The house is still for sale, and we’re over it.  Despite several price reductions and many thousands of dollars (and hours!) in improvements and work, the input we’re getting hasn’t changed much, and we’ve had no reasonable offers.  For those of you who live in truly hot housing markets and who are or have been on the selling side of the equation, consider yourselves fortunate — this is stressful.

On the positive side, we do seem to have a destination now about which we’re all very excited, and we are fully assimilated to life on the road.  It no longer feels like living in the Instant Pot!  Most of the time at least.

4 months and change

Le Vieux Carré

New Orleans brings to mind two very distinct collections of memories.  The first dates from the few times I made it over to the Big Easy from Pensacola while in training to become a naval aviator over twenty years ago. The second from my three weeks in Officer Recruiting Officer training that was held at the Navy’s Belle Chasse Department of Redundancy Department a mere 15 years ago.  Most noteworthy is that both memory-gathering eras were before kids.  Much of what little I knew of New Orleans was through the eyes of a much younger person unfettered by the joys of parenting, which meant I didn’t plan this visit accordingly.  This sign kinda summed up my previous vision.


And somehow I didn’t know to recognize that disconnect until we pulled chocks and rolled on to Pensacola.  Sigh…

New Orleans is a vibrant town whose reputation I understood to center on its laissez faire attitude.  Although the city itself is a beautiful compilation of the varied influences of the many different people who have called this area home, I think it is the shifting identity of “creole” that is the basis of this attitude.  I’ll get to what it is to be creole shortly, but first, a few highlights of what was in my greatest hits memory playlist to share with our kids.  The French Quarter topped the list for sure, as that’s where we’d find the perfect mix of all that NOLA is known for – a little Jazz, a hurricane or two, beignets at Café du Monde, street musicians.  What kid wouldn’t want to be exposed to that?




Hmm.  Not unlike Las Vegas, there is a wide range of how one might experience New Orleans, all of which you can’t unsee, and so the plan evolved into how best to do so without scarring our kids unnecessarily.  Looking back, we had planned our time in Texas quite well, meaning Flight and I discussed very specifically what we were cleared to do while the other was out of town, saving things we both wanted to enjoy as our flight of five for when we were all together again.  Not only did we neglect to have that critical conversation before we moved Davista into the city, only steps away from the French Quarter the night before we moved on to Pensacola, but our individual ill-conceived visions for sharing the past with our kids were strikingly similar, which meant we perhaps overdid the French Quarter and didn’t see much of everything else. Shame on us.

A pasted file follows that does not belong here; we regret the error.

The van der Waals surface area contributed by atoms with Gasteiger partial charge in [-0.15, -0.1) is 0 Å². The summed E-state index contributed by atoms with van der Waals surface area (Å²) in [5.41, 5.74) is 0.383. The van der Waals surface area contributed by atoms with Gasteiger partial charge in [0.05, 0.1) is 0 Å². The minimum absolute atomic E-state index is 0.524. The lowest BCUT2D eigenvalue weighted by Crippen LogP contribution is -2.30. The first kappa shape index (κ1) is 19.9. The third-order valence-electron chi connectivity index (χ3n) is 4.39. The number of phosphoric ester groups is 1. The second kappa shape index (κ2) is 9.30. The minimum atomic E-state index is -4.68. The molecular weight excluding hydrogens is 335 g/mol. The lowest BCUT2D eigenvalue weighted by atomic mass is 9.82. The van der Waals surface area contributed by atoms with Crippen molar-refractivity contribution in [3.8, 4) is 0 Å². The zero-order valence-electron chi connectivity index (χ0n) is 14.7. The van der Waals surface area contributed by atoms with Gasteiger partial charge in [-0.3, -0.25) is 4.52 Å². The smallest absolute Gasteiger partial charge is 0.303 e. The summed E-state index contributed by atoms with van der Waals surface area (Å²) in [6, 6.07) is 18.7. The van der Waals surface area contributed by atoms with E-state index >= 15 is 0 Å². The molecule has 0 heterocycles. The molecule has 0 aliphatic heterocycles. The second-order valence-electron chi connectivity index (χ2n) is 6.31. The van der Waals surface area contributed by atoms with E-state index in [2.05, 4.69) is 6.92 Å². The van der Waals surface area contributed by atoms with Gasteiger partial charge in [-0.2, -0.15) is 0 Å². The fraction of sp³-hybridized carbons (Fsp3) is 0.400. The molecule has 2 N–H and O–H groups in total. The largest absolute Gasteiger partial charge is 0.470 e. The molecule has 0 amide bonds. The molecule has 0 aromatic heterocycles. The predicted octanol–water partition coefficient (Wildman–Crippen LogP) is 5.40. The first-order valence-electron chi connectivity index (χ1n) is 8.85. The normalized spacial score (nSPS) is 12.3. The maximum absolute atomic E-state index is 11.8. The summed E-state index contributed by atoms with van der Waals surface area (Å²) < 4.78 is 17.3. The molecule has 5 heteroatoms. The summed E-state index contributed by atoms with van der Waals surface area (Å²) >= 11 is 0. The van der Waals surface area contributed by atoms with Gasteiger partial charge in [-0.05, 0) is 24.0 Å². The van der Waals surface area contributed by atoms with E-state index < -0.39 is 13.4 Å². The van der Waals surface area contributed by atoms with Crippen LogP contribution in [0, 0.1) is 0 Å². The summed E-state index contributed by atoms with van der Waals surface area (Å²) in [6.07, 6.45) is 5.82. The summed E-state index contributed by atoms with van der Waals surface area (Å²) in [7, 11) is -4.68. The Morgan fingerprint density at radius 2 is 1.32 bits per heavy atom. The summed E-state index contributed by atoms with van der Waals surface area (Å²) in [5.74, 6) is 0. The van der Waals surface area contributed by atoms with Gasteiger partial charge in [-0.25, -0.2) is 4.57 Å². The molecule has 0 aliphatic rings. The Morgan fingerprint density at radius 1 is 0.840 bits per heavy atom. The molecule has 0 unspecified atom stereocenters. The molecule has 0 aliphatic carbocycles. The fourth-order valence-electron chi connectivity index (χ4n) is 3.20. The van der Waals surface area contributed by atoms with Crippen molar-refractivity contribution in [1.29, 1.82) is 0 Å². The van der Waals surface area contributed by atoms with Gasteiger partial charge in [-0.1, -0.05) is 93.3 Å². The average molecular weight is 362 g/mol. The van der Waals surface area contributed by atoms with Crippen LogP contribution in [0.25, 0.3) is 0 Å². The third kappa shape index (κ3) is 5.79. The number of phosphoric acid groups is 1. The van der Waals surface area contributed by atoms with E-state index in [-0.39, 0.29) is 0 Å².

So, let me back up our arrival and Flight’s departure for his work trip.  When we departed Houston and blew by the road to Galveston, I was astonished to learn the combined Houston/Galveston metropolitan area boasts the fourth highest population in the U.S.  !!! It would not be my preference to plant my flag in the line of annual hurricane wreckage, but apparently a lot of people do.

As Flight was at Davista’s controls, the flight path to New Orleans was his to choose.  We mostly hugged the shoreline, and my meteorological assessment of this neck of the Gulf Coast proved spot on as we wound our way through small town after small town with all buildings of consequence on stilts.